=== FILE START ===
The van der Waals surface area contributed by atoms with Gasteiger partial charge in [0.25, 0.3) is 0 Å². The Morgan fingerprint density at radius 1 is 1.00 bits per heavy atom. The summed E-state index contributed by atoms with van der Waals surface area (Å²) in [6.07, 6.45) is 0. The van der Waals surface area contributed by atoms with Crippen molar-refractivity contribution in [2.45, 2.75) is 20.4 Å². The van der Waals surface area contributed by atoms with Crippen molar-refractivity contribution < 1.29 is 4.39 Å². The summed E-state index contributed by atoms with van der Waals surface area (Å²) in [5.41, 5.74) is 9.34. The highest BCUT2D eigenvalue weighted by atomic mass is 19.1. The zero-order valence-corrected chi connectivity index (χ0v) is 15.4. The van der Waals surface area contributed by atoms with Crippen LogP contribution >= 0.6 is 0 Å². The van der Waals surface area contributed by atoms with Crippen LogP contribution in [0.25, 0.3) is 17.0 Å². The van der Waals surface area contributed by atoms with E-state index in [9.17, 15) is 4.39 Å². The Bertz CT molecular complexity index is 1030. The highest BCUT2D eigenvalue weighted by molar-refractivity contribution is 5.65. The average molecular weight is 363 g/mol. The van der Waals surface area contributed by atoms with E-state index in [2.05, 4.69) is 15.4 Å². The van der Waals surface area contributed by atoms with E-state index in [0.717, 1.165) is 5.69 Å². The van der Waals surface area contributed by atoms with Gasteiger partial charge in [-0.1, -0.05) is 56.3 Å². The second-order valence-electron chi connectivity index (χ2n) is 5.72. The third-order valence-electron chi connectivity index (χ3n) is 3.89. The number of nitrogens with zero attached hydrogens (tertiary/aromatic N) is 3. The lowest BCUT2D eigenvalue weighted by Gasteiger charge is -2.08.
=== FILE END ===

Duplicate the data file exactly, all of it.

The van der Waals surface area contributed by atoms with Gasteiger partial charge in [0.25, 0.3) is 0 Å². The Morgan fingerprint density at radius 1 is 1.00 bits per heavy atom. The summed E-state index contributed by atoms with van der Waals surface area (Å²) in [6.07, 6.45) is 0. The van der Waals surface area contributed by atoms with Crippen molar-refractivity contribution in [2.45, 2.75) is 20.4 Å². The van der Waals surface area contributed by atoms with Crippen molar-refractivity contribution < 1.29 is 4.39 Å². The summed E-state index contributed by atoms with van der Waals surface area (Å²) in [5.41, 5.74) is 9.34. The highest BCUT2D eigenvalue weighted by atomic mass is 19.1. The zero-order valence-corrected chi connectivity index (χ0v) is 15.4. The van der Waals surface area contributed by atoms with Crippen LogP contribution >= 0.6 is 0 Å². The van der Waals surface area contributed by atoms with Crippen LogP contribution in [0.25, 0.3) is 17.0 Å². The van der Waals surface area contributed by atoms with E-state index in [9.17, 15) is 4.39 Å². The Bertz CT molecular complexity index is 1030. The highest BCUT2D eigenvalue weighted by molar-refractivity contribution is 5.65. The average molecular weight is 363 g/mol. The van der Waals surface area contributed by atoms with E-state index in [2.05, 4.69) is 15.4 Å². The van der Waals surface area contributed by atoms with E-state index in [0.717, 1.165) is 5.69 Å². The van der Waals surface area contributed by atoms with Gasteiger partial charge in [-0.1, -0.05) is 56.3 Å². The second-order valence-electron chi connectivity index (χ2n) is 5.72. The third-order valence-electron chi connectivity index (χ3n) is 3.89. The number of nitrogens with zero attached hydrogens (tertiary/aromatic N) is 3. The lowest BCUT2D eigenvalue weighted by Gasteiger charge is -2.08.